On the surface, the European Union's (EU) plan to hit tech magnate Google with a historic fine seems like a great way to send a strong message. After all, $5.1 billion in penalties is nothing to scoff at, right?
"It's like a delivery company having to pay for a parking ticket."
As the above words (quoted from a recent article by Jack Nicas of The New York Times) help explain, the fact of the matter is that while regulators under EU Commissioner for Competition Margrethe Vestager may have swung for the fences with a fine the likes of which have never been seen before, it appears that Google will most likely shrug off this most recent penalty and continue on with its potentially monopolistic practices in the digital world.
In his post for The New York Times, Nicas notes that Google's parent company Alphabet had not only already absorbed the fine into its bookkeeping and made $3.2 billion in profit in the last quarter, it also saw the company's overall stock valuation rise by 3.5 percent in the wake of the major announcement.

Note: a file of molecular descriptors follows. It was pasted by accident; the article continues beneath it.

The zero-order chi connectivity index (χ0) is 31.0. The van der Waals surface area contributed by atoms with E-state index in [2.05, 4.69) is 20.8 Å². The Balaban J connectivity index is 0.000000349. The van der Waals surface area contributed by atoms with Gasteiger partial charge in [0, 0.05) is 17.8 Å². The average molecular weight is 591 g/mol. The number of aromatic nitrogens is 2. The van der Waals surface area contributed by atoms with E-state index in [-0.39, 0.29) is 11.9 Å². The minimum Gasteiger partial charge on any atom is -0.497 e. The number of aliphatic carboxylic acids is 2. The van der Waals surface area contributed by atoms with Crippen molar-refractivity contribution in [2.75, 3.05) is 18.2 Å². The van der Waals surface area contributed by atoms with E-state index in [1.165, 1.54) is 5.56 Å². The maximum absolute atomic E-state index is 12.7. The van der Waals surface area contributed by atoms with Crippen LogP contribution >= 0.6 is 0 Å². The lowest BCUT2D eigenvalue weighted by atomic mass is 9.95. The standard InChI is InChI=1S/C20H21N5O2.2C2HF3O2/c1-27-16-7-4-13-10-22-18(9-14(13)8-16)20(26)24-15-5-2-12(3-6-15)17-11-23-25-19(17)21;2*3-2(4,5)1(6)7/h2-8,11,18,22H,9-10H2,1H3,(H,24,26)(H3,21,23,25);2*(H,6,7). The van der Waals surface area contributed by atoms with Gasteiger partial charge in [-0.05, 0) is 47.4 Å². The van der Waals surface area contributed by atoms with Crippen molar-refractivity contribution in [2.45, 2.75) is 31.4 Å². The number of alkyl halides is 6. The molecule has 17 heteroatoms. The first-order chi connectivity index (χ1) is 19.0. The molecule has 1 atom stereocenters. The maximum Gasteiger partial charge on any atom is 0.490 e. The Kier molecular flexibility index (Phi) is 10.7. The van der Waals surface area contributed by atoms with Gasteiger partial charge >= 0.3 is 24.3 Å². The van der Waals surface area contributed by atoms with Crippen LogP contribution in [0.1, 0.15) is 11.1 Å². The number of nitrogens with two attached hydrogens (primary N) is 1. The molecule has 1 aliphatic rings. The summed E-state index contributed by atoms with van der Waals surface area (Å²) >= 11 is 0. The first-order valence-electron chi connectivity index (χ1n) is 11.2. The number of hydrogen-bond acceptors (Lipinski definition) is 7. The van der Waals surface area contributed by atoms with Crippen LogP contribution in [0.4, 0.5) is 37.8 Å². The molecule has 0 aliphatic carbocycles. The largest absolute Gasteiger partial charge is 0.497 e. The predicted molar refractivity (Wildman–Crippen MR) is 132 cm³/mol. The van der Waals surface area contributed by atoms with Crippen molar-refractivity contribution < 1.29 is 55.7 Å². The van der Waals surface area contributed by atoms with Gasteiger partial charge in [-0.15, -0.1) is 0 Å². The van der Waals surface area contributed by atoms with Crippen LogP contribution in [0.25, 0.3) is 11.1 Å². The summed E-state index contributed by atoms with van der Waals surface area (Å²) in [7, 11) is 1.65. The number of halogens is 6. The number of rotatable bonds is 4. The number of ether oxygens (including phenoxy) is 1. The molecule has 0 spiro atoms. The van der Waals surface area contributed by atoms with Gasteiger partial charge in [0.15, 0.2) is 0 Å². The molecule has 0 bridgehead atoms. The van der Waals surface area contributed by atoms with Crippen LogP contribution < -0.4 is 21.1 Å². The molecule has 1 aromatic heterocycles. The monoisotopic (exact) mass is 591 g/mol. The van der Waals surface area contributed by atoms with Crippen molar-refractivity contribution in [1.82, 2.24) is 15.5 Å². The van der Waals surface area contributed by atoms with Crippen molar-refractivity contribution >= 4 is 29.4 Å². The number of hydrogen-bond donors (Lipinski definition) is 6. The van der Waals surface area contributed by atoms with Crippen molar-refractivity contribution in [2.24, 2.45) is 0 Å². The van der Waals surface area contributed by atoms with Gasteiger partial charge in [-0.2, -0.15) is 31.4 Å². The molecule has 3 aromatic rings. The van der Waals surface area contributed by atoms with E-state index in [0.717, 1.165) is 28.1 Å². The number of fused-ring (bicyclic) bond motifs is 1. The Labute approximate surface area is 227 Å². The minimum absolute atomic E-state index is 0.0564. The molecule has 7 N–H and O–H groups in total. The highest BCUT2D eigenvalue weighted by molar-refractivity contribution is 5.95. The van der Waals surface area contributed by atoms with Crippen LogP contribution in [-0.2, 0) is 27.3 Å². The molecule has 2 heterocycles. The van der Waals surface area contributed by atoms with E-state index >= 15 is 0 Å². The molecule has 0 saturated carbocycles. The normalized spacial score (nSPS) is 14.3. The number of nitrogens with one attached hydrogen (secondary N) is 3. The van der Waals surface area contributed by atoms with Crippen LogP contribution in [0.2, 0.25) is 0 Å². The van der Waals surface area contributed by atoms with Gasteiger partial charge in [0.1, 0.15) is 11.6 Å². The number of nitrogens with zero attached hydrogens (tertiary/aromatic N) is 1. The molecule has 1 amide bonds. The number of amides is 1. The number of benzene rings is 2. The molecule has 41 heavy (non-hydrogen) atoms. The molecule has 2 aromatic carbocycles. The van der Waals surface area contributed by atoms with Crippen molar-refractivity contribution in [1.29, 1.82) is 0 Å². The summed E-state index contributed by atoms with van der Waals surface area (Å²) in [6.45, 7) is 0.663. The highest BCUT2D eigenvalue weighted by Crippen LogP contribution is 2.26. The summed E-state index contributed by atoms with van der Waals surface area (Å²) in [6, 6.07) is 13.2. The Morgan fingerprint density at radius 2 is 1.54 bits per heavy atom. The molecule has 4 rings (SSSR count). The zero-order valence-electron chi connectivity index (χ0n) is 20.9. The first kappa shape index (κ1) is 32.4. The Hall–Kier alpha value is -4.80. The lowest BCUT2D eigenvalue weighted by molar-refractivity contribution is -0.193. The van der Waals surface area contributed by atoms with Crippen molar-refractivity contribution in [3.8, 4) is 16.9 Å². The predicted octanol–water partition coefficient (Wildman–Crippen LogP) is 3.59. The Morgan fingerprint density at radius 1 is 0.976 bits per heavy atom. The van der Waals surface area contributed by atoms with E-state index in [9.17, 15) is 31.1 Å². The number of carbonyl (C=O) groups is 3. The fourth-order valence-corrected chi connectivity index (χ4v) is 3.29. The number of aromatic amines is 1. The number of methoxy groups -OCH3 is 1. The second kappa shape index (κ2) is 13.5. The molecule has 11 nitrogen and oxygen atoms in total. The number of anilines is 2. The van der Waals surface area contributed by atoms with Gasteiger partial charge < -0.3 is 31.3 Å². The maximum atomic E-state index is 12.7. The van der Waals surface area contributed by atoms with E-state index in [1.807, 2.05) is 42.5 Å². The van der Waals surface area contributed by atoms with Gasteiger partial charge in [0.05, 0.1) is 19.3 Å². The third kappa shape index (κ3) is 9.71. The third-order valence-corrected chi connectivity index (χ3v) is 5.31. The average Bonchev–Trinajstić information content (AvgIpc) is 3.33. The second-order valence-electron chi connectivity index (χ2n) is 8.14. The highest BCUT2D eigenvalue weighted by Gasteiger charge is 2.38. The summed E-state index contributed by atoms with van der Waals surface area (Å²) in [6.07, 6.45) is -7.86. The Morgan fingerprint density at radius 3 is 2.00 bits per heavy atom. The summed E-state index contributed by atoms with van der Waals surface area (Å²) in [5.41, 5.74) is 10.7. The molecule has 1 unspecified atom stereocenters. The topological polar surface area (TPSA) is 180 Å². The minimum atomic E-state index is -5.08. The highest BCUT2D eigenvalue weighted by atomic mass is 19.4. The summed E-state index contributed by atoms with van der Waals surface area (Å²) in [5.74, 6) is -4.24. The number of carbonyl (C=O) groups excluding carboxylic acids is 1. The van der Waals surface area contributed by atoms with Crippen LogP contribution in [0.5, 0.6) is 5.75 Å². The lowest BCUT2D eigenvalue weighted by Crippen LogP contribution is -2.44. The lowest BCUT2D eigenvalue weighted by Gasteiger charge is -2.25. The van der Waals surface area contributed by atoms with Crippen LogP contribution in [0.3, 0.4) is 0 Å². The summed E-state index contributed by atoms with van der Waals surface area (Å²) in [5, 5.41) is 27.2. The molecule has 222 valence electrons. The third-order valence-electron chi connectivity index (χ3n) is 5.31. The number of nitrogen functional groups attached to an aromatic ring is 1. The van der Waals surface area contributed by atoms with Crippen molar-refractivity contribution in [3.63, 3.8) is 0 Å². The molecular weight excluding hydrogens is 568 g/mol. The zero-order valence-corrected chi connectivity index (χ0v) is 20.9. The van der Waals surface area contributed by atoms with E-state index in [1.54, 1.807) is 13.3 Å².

To put it all in plain terms, if a $5.1 billion fine isn't meaningful enough in the context of the size of the organization to give the company pause or to deter Google from forcing Android device creators to unwillingly push its Search and Chrome products, what is stopping this digital leader from leveraging similar tactics within its more profitable ventures, like the company's various advertising services that your dealership surely utilizes in its efforts to connect with interested customers?
Want to learn more about the fallout - or lack thereof - of the latest fine levied by the EU against Google? Then be sure to dig into the full scoop from Nicas and The New York Times editorial team by clicking on the link provided below.